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William Aiton Narrative on origins of Avondale Aitons

Privacy Level: Open (White)
Date: [unknown] [unknown]
Location: Ayrshire, Scotlandmap
Surname/tag: Aiton
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This extended excerpt is from William Aiton's book, starting on page 19, relevant here for it explains the personal memories of his family. Apologies for the length, I'm going in favor of its interesting and informative nature. To read more, please see Aiton family.

Inquiry into the Rise and Pedigree of the Aitons in Lanarkshire

It is well known, that a number of families of the name of Aiton, have long resided in the parish of Avondale, Lanarkshire, and that they have multiplied, and extended, from thence to several other parishes in that county, Ayrshire, and more distant parts. The whole of these have sprung from two persons, one of whom settled first in the farm of Hookhead in Avondale, about the year 1570 or 1590, but afterwards acquired the lands of Waleslie and Heaslebank, in that parish. And the other individual, settled first in the farms of Stonyhill and Langrighead in that parish, and his son James Aiton afterward became proprietor of the farm Stone-TIlloch, inthe parish of Galston, Ayrshire, where his lineal descendants still reside.

That the founders of these families, came from the county of Fife has been a tradition among their offspring, for two hundred years past; and that tradition is corroborated, by various circumstances. There never was a family of that name, in either Scotland or England, except that which sprung up in the Merse, and that which resided chiefly in Fife, for more than three centuries past. The settlers in Avondale, must therefore either have have sprung from the Fife colony of Aytouns, or what amounts to the same thing, they must be the offspring of the original stock, that acquired the estate of Eytoun, near the beginning of the twelth century, and afterwards took their surname from the estate, according to the general fashion of that period. If it should be objected, that the Avondale Aitons, do not write their name, the same as those in Fife, or those of the Merse, the explanation given in the note at the beginning of this pamphlet is referred to. [the note at the beginning just explains that Aiton is from the Gaelic set of family names rather than more modern family name forms.]] The Aitons of Avondale, however, continued for more than a century after they left Fife, to write their name Aytoun or Ayton; the grand father of the writer of this Inquiry, signed his name Aytoun, but by far the greatest number of the colony, have changed the Y into I: and the names of many other families, have undergone similar, and far greater changes. Though there may be some doubt, as to which of the families of Aytouns in Fife, these settlers in Avondale came from, and though the year in which they crossed the Forth, has not been exactly ascertained: yet it is well known to some people still alive, that the Avondale Aitons, paid many friendly visits to their relations in Fife, within the last eighty or ninety years. While the Reverend Thomas Aiton, one of the Waleslie family, to be afterwards noticed, was minister of Alyth, from 1720 to 1735, and of the parish of Kilconquhar, from 1735 till his death, in 1739; some of his relations in Avondale generally visited him the one year, and he came to see them the next year alternately. And on the Waleslie family going north, they frequently visited some of the families of Aytoun in Fife, and were well received and entertained by them, as distant relations and clansmen. Mrs. Jean Aiton, one of the Waleslie family, and relict of James Hamilton, Esquire of Falla and Parkhead, who is still alive, in the 95th year of her age, remembers having accompanied her father, on a visit to the widow and family of the Reverend Mr. Aiton, and they also visited some respectable families in Fife, of the name of Aytoun, who received them as relations or kinds-folks. And she, and others still alive, remembers to have heard Miss Margrat Aiton, her older sister, mention that when she accompanied her father, and some of the Waleslie family, on a visit to the Rev. Mr. Aytoun, they were invited to the house of a gentleman of the name of Aytoun, who on that occasion had twenty one persons of that name, dining at his table. And the writer of this account, was informed by his grand father, that he had made a trip or two to Fife, along with his intimate friend the laird of Waleslie, and that they had visited as clansmen, and hunted with some of the Aytouns in Fife. And from his own recollection of what his grandfather said, and which has since been repeated to him by his own father, and uncle, the writer of this account is certain, that his grandfather mentioned the Inchdairney family, as one of those to whom he was introduced, by the Reverend Mr. Aiton: and where they were kindly treated as kinsmen of that respectable family. And the author has often heard William Aiton, last of Waleslie, who lived to the beginning of this century, mention the Inchdairney family, as having paid attention to his father and uncle, and treated them as relations.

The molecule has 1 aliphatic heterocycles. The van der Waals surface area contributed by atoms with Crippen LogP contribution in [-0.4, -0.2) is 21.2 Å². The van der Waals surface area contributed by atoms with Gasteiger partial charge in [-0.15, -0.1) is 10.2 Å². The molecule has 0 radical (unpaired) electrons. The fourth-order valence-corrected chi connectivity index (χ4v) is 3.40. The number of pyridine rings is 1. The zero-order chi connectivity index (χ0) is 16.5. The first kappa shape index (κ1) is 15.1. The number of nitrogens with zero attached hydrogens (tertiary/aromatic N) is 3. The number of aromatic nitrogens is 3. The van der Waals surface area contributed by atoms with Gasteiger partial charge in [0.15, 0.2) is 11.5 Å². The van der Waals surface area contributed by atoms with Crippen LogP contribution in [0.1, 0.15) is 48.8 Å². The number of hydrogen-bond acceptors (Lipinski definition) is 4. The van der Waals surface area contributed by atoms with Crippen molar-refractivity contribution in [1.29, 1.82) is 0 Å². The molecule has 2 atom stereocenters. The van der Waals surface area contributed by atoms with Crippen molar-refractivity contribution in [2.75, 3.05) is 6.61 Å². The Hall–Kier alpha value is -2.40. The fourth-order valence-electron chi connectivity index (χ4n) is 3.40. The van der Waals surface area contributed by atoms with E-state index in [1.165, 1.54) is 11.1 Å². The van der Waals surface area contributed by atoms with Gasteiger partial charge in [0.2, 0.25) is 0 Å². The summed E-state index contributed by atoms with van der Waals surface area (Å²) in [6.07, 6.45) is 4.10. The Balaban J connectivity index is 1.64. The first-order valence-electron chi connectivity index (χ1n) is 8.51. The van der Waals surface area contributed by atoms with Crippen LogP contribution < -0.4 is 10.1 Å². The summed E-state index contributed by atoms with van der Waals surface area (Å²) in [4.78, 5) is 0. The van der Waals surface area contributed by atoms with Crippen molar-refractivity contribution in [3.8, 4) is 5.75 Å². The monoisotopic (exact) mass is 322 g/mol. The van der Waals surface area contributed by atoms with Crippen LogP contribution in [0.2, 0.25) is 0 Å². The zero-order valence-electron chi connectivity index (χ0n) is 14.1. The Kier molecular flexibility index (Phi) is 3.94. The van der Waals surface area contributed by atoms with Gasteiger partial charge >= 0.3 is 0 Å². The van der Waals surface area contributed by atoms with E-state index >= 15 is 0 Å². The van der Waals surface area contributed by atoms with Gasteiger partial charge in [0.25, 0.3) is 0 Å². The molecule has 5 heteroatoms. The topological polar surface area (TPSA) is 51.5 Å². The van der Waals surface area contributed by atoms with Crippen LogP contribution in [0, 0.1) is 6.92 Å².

Tradition bears, that the name of the founder of the Waleslie family, who came from Fife, and settled first at Hookhead, was John Aytoun, and that the name of the founder of the Tilloch family, who first settled at Langrighead and Stonnyhill, was Andrew Aytoun. As his son James Aiton, who was born about 1630, and lived till after 1720, informed his family, and particularly told William Aiton, who was his youngest son, that his grandfather's name was Andrew: and as William Aiton said so to the writer of this inquiry, who was his grandson, the author concludes with confidence, that the name of the founder of the Tilloch family, was Andrew Aiton, from whatever family he may have sprung.

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